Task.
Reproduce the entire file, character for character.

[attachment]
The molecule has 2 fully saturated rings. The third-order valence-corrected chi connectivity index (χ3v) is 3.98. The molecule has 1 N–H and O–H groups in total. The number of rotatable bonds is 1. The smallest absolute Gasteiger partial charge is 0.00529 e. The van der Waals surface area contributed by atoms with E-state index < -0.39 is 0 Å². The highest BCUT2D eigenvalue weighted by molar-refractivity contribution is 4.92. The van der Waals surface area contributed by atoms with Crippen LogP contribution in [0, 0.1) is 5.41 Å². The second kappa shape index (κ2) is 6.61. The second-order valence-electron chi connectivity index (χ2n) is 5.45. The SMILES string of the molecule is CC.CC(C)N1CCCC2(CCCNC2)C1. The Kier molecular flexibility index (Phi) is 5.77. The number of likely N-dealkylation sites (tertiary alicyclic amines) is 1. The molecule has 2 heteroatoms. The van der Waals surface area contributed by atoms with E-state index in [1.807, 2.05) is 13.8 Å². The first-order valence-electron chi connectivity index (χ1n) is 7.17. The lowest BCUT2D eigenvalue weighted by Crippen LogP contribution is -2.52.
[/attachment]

The molecule has 2 fully saturated rings. The third-order valence-corrected chi connectivity index (χ3v) is 3.98. The molecule has 1 N–H and O–H groups in total. The number of rotatable bonds is 1. The smallest absolute Gasteiger partial charge is 0.00529 e. The van der Waals surface area contributed by atoms with E-state index < -0.39 is 0 Å². The highest BCUT2D eigenvalue weighted by molar-refractivity contribution is 4.92. The van der Waals surface area contributed by atoms with Crippen LogP contribution in [0, 0.1) is 5.41 Å². The second kappa shape index (κ2) is 6.61. The second-order valence-electron chi connectivity index (χ2n) is 5.45. The SMILES string of the molecule is CC.CC(C)N1CCCC2(CCCNC2)C1. The Kier molecular flexibility index (Phi) is 5.77. The number of likely N-dealkylation sites (tertiary alicyclic amines) is 1. The molecule has 2 heteroatoms. The van der Waals surface area contributed by atoms with E-state index in [1.807, 2.05) is 13.8 Å². The first-order valence-electron chi connectivity index (χ1n) is 7.17. The lowest BCUT2D eigenvalue weighted by Crippen LogP contribution is -2.52.